Pebble is launching an online software challenge, powered by ChallengePost, which begins today – right now, in fact. Developers who are interested in participating can submit new or existing apps designed for Pebble’s recently launched version 2.0 software development kit, and have two weeks to get those apps in.
Once Pebble has collected all the submissions on March 23rd, they’ll put them up for a round of public voting that spans four days, and from there 16 top apps will be selected to take part in a March Madness-style bracket competition to determine the final winner. Voting in the final bracket will be limited to registered Pebble users, so in theory the app that people actually want on their watches will take home the grand prize of $5,000. Every developer that makes it to the top 16 will get their very own Pebble Steel as a consolation prize.
This move, and the idea of these kinds of competitions in every case, is to drive more interest in building software for a particular platform. Pebble has only recently introduced its newest software SDK, and the Appstore it created for its smartwatch devices is now live on both iOS and Android. To continue to spur growth and drive interest in its hardware, it needs to step up its efforts on the development side, and get more developers interested in creating wearable apps.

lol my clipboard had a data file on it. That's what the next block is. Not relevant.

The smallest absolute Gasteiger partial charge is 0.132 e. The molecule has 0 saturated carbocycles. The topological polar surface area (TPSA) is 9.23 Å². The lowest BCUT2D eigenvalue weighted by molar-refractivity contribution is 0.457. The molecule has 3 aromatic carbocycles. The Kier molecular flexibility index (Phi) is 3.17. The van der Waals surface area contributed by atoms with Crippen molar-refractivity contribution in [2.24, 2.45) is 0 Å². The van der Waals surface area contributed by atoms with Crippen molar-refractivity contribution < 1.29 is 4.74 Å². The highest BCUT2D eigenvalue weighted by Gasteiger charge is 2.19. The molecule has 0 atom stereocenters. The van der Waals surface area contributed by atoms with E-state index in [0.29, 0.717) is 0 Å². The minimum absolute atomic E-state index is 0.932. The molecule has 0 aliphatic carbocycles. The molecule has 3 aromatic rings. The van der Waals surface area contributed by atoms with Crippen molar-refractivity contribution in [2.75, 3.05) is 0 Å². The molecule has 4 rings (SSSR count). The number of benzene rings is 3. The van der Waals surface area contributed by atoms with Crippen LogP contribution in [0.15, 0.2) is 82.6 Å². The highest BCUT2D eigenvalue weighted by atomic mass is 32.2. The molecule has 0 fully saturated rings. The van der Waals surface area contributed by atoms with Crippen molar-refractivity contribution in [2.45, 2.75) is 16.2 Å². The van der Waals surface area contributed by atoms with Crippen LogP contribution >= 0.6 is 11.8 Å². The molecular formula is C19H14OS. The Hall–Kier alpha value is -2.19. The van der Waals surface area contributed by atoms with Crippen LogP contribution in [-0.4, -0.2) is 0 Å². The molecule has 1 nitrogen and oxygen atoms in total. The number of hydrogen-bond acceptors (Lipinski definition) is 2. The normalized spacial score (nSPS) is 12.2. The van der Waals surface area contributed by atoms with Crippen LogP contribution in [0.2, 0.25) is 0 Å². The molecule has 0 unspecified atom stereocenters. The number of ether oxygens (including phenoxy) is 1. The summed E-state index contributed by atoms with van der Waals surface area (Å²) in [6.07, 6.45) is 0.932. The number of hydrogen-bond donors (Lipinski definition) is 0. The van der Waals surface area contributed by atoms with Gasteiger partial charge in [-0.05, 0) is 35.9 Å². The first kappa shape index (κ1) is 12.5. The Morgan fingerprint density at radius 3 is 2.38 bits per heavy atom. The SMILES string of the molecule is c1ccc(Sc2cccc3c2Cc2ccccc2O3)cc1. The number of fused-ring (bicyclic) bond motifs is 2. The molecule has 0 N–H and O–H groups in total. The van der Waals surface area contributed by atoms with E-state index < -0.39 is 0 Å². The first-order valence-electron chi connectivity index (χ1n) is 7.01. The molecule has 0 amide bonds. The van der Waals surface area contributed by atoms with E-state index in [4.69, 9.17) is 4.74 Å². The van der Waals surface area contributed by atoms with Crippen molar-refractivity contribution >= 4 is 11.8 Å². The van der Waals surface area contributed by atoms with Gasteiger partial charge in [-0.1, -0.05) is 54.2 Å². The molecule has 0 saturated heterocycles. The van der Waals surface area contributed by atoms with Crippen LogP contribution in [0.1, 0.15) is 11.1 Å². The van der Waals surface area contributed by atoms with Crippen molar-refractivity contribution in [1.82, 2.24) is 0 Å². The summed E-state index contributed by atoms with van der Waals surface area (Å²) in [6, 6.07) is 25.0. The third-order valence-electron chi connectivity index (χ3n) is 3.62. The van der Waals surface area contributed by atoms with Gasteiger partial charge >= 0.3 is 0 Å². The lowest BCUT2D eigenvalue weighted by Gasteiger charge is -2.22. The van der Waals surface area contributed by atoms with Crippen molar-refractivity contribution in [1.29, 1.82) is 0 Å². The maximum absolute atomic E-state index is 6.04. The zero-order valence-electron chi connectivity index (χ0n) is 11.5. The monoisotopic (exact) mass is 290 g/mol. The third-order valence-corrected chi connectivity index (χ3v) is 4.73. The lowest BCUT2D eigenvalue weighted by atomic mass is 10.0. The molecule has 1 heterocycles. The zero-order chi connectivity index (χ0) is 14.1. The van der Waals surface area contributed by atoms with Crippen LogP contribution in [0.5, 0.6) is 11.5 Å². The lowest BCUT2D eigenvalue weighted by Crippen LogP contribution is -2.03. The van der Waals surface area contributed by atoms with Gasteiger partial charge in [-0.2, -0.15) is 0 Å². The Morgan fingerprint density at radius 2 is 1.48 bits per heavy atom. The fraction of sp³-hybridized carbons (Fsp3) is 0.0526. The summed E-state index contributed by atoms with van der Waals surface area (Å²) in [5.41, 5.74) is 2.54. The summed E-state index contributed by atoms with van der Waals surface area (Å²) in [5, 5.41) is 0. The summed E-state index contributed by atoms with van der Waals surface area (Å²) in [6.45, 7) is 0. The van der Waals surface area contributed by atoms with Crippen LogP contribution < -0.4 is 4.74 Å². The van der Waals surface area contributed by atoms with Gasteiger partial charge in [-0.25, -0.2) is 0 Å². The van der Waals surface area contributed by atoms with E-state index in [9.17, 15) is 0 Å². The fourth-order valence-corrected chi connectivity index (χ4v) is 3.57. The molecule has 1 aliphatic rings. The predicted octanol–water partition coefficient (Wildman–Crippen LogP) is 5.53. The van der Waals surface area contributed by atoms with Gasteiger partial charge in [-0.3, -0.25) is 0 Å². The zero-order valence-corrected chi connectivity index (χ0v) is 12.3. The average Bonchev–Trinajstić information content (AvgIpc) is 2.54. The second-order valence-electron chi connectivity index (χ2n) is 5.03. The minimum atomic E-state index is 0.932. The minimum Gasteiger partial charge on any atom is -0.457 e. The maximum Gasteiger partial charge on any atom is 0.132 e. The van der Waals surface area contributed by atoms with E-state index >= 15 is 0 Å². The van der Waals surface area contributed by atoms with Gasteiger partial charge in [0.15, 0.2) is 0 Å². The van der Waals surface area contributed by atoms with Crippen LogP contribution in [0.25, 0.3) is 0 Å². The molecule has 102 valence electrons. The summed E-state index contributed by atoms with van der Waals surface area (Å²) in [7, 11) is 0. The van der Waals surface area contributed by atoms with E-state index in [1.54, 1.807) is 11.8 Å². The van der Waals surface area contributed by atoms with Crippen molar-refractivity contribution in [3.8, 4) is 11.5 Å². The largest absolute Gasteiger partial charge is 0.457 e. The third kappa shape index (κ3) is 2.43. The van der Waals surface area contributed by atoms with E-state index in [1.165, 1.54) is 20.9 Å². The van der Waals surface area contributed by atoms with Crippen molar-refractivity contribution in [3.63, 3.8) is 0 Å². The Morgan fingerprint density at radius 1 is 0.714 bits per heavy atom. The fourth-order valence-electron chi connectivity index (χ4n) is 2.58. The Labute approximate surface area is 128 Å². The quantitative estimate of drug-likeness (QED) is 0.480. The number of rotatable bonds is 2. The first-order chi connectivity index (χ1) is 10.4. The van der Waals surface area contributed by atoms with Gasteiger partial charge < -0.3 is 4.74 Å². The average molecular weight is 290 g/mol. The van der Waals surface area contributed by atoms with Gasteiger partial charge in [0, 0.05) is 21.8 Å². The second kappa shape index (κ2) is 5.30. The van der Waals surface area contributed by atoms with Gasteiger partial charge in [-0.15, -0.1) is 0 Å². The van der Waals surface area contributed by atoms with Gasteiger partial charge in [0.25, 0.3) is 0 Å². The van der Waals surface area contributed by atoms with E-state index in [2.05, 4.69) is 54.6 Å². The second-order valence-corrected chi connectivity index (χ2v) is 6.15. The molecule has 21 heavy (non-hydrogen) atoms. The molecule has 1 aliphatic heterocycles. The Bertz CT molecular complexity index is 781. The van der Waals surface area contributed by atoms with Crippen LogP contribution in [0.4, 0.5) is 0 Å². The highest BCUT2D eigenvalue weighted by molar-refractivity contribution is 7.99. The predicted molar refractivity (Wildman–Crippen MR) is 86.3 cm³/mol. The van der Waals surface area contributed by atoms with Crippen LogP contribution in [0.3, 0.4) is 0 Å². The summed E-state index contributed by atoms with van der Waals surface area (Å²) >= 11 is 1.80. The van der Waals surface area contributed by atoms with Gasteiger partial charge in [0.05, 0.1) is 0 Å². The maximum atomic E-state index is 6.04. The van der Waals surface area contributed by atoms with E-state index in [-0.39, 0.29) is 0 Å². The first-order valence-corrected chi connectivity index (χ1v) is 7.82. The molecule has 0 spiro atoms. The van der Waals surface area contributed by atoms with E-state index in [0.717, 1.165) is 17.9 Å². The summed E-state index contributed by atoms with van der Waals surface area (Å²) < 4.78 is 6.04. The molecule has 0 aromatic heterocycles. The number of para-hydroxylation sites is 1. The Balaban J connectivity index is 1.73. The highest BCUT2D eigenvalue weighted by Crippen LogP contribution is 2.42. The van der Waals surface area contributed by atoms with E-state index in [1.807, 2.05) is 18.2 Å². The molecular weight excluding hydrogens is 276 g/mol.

Hackathons are one way to build developer interest, but the key to generating sustainable interest in Pebble development will be demonstrating that you can build or significantly add to a real business with Pebble apps. Currently, the Pebble Appstore resides within the iOS and Android app, which means that it can’t offer paid content on the iPhone side at least without offering up a 30 percent cut to Apple. There’s a workaround: devs can charge for smartphone companion apps, but that means having to do a lot more coding than is required for building something simple and Pebble-only.
An online dev competition can raise the profile of Pebble’s SDK and reward hobbyists, but the startup needs to work out a clear path to profitability for potential dev partners, and really demonstrate that building wearable smartphone has definite business benefits before things will really take off, in my opinion.